Even as Georgia law enforcement finalizes their plans for motorcycle only checkpoints over the next few weeks, lawmakers in Washington are taking steps to cut the federal funding feeding the controversial practice.
The most recent state enacting the federally funded motorcycle-only checkpoints is Georgia, awarded a $70,000 grant from the National Highway Traffic Safety Administration to ‘improve motorcycle safety in the state’. The grant will be used for six road checks, the first of which will be March 9 along I-75 in Monroe County. During the same time, law enforcement will conduct checks in Chatham County on I-95.
Upset riders and motorcycle advocacy groups have been joined by federal lawmakers who have introduced legislation to prevent the U.S. Department of Transportation (DOT) from giving money to states and local jurisdictions for motorcycle-only checkpoints.
On March 3, Representative Jim Sensenbrenner (R-Wis.) introduced the bill along with original co-sponsors Representatives Tom Petri (R-Wis.) and Paul Ryan (R-Wis.). The legislation would prohibit the DOT “from providing grants or any funds to a state, county, town, or township, Indian tribe, municipal or other local government to be used for any program to check helmet usage or create checkpoints for a motorcycle driver or passenger.”
“The checkpoints go beyond the helmet issue and also include motorcycle safety inspections. We have limited resources, and motorcycle checkpoints won’t get us the biggest bang for the buck,” Tom Petri, the bill’s co-sponsor said. “Also, it’s outrageously intrusive. Nobody is suggesting pulling cars off the road for unscheduled inspections, so why are motorcycle riders being harassed?”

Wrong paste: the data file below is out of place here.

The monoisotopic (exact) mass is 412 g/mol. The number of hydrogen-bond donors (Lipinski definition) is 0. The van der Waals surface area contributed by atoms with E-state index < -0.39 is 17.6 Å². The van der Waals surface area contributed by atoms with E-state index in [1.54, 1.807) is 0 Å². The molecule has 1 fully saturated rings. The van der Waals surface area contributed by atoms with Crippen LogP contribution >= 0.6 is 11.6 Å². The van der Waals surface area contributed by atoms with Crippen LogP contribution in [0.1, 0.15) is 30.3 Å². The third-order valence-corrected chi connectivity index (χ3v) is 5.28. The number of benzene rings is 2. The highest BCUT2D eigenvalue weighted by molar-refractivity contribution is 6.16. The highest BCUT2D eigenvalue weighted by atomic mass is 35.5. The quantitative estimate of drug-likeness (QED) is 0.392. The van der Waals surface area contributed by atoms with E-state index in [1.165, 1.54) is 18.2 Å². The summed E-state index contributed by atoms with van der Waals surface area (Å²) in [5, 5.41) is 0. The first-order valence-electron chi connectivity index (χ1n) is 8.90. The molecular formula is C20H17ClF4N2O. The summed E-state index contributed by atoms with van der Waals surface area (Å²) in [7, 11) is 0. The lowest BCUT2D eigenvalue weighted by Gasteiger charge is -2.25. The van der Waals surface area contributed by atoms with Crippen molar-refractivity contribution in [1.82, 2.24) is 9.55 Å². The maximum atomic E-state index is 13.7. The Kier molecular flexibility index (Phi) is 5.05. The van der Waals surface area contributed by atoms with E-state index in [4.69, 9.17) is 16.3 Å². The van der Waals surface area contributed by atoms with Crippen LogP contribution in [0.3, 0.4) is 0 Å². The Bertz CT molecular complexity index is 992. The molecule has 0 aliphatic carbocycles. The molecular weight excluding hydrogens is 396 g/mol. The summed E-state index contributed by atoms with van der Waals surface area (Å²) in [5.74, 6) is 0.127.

Georgia isn’t the first state to take advantage of the grant, New York state has operated a similar program using state funds. The checkpoints have led to a lawsuit being considered in U.S. District Court for the Northern District of New York which questions their legal foundation.
The lawsuit notes the Supreme Court of the United States has repeatedly made it clear that any roadway checkpoint whose primary purpose is general crime control constitutes an unreasonable search and seizure under the Fourth Amendment and is presumptively unconstitutional.
Notwithstanding that fact, the progress reports which the police prepared on the checkpoints specifically state that the grant funds are used “for overtime for intelligence gathering and the subsequent criminal and traffic enforcement.” The police admit that the checkpoints, which focus only on equipment violations and forged and stolen VINs, do not address any of the major causes of motorcycle accidents such as reckless driving, driver inattentiveness and alcohol impairment.
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